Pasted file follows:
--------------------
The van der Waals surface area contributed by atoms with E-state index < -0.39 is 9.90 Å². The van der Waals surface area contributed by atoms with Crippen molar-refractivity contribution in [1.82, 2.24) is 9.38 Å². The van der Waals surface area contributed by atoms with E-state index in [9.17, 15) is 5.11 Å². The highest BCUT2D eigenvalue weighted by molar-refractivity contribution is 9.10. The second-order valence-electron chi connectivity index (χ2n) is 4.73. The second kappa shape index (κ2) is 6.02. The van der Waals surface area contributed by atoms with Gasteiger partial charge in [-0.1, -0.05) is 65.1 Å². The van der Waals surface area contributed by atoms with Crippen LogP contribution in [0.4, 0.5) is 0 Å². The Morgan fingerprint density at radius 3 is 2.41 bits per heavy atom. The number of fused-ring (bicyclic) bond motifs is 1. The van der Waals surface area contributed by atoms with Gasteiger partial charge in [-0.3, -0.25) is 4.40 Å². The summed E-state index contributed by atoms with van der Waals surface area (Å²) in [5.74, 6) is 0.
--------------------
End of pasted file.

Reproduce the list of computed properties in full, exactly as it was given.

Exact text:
The van der Waals surface area contributed by atoms with E-state index < -0.39 is 9.90 Å². The van der Waals surface area contributed by atoms with Crippen molar-refractivity contribution in [1.82, 2.24) is 9.38 Å². The van der Waals surface area contributed by atoms with E-state index in [9.17, 15) is 5.11 Å². The highest BCUT2D eigenvalue weighted by molar-refractivity contribution is 9.10. The second-order valence-electron chi connectivity index (χ2n) is 4.73. The second kappa shape index (κ2) is 6.02. The van der Waals surface area contributed by atoms with Gasteiger partial charge in [-0.1, -0.05) is 65.1 Å². The van der Waals surface area contributed by atoms with Crippen LogP contribution in [0.4, 0.5) is 0 Å². The Morgan fingerprint density at radius 3 is 2.41 bits per heavy atom. The number of fused-ring (bicyclic) bond motifs is 1. The van der Waals surface area contributed by atoms with Gasteiger partial charge in [-0.3, -0.25) is 4.40 Å². The summed E-state index contributed by atoms with van der Waals surface area (Å²) in [5.74, 6) is 0.